Pho Pronunciation: You Can Say It, Pronounce Pho, Say: Phở...

Updated 04-02-14. You need only read a few of my posts on this site and you'll understand my passion for pho. I take my pho seriously. And personally, I'm not one to make fun at my favorite, beloved and respected chow. Certainly not in substance, not in name, and definitely not in pronunciation.

pronounce-pho1Fuh? foe? FO? Fu-uuuuuhh? PhuUUH? What the P...? Well, you will find no funny stuff here. On the other hand, pronouncing "pho" can be challenging if you don't have the correct pho pronunciation to go by.

Use your favorite search engine and you'll find various ways that people suggest how to pronounce pho. If you care and search long enough you'll discover one or two ways to say "pho" getting propagated by many people. Well guess what, regardless of how widely spread and popular these Internet versions are, and how well-intentioned the individuals may be, these "pho" versions are incorrect pronunciation. Update: there are some decent pronunciation guides now on YouTube.

Since my goal aims to stop further proliferation of such 'slanderous' treatment of my favorite noodle dish called pho, I won't mention them here to further the butchering of the word. Instead I'll offer the following for your reading (and listening) enlightenment.

First let's set the record straight. I'm not a hard-liner. I believe in freedom and capitalism as the next sensible person. But I think we can all do better with pho pronunciation. It's not difficult, and with minimal effort, proper guidance/demonstration and practice, you'll impress a Vietnamese-speaking person or enjoy watching him/her in shock with such unexpected fluency and command of the language and your knowledge of the dish. Yes, no more "f..." or "ph...", or whatever. So here goes.

Wikipedia correctly makes a distinction between Vietnamese and English versions of written and pronunciation of pho. That is not to say that it is necessarily acceptable or there is nothing more to it. Granted, written words and their pronunciations in other languages have been "Americanized" before (read 'butchered',) so this is nothing new. But in this global economy it's probably a good thing to try saying non-English words as correctly as possible. Hey anything to help foster international friendship and understanding, right? And when it involves "pho", it's even more important to pho lovers and newbies alike.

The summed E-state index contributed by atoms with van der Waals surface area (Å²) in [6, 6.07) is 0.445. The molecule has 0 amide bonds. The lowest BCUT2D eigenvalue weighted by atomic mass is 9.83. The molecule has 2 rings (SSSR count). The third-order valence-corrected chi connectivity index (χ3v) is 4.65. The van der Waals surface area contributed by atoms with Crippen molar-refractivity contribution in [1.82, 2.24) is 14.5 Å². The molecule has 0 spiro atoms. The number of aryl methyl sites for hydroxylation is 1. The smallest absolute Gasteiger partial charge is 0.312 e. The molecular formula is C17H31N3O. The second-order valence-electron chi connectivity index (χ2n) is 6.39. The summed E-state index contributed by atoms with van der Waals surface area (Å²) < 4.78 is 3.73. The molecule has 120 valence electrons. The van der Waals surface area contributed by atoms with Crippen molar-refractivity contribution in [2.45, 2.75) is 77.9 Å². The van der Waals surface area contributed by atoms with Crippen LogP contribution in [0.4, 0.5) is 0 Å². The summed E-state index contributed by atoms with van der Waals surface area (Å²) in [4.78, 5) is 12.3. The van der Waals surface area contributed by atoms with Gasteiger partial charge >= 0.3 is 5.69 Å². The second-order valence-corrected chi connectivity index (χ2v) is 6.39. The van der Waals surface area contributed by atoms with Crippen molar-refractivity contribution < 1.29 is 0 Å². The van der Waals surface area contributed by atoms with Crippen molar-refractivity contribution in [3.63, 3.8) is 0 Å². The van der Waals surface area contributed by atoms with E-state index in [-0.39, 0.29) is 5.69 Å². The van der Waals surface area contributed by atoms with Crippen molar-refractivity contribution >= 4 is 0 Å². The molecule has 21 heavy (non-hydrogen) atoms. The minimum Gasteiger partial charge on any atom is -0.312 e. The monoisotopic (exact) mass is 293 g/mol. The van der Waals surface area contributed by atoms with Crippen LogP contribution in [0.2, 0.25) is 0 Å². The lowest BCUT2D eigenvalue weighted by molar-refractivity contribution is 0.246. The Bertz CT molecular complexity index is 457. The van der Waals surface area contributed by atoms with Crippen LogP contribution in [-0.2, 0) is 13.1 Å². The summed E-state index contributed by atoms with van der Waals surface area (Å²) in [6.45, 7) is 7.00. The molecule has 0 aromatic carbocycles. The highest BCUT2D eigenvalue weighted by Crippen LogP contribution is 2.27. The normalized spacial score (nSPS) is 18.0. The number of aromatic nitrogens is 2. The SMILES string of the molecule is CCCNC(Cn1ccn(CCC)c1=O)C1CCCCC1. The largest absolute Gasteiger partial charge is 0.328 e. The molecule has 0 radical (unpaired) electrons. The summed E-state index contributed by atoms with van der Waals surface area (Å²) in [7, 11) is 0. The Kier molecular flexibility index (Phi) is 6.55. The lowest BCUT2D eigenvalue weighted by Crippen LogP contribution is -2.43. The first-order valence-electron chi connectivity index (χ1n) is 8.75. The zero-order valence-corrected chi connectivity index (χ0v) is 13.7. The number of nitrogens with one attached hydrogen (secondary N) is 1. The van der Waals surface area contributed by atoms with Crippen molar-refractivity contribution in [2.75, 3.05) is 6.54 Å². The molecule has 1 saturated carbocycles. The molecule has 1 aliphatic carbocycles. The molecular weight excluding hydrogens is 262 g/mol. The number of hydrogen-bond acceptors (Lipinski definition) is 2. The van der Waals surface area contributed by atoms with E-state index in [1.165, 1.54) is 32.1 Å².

So, using the International Phonetic Alphabet, the Wiki explains that Phở is pronounced phonetically as [fə̃ː] which sounds like this:

Phở pronunciation from Wikipedia.     
Below are my own versions. There are differences which will be explained below. Both wiki's and my versions are correct pronunciation.

Phở in normal speech.     
Phở in slower speech.     


Note: the Wikipedia pronunciation is from a Southern Vietnamese speaker, whereas my pronunciation has both Southern and Northern accents, with probably a 40-60% (South-North) influence. Also I deliberately accentuate to demonstrate the different sounds that exist in the word. Both are phonetically correct and legitimate pronunciation of the word phở.

Sometime a single sound doesn't really do justice. So below are a few additional phrases with proper pronunciation of "pho" in conversational usage so you get a better sense of the word "pho" and its inflections. You should be able to identify "pho" with no trouble. But more importantly you can now identify "pho" even when spoken in Vietnamese. Try numbers 3 and 4 below.

  1. Let's go have some pho today.     
  2. I had pho with a friend this past weekend.     
  3. Let's meet for pho at about 8 tonight - in Vietnamese.     
  4. How is your beef pho? - to lady friend in Vietnamese.     

There. It's pretty easy isn't it?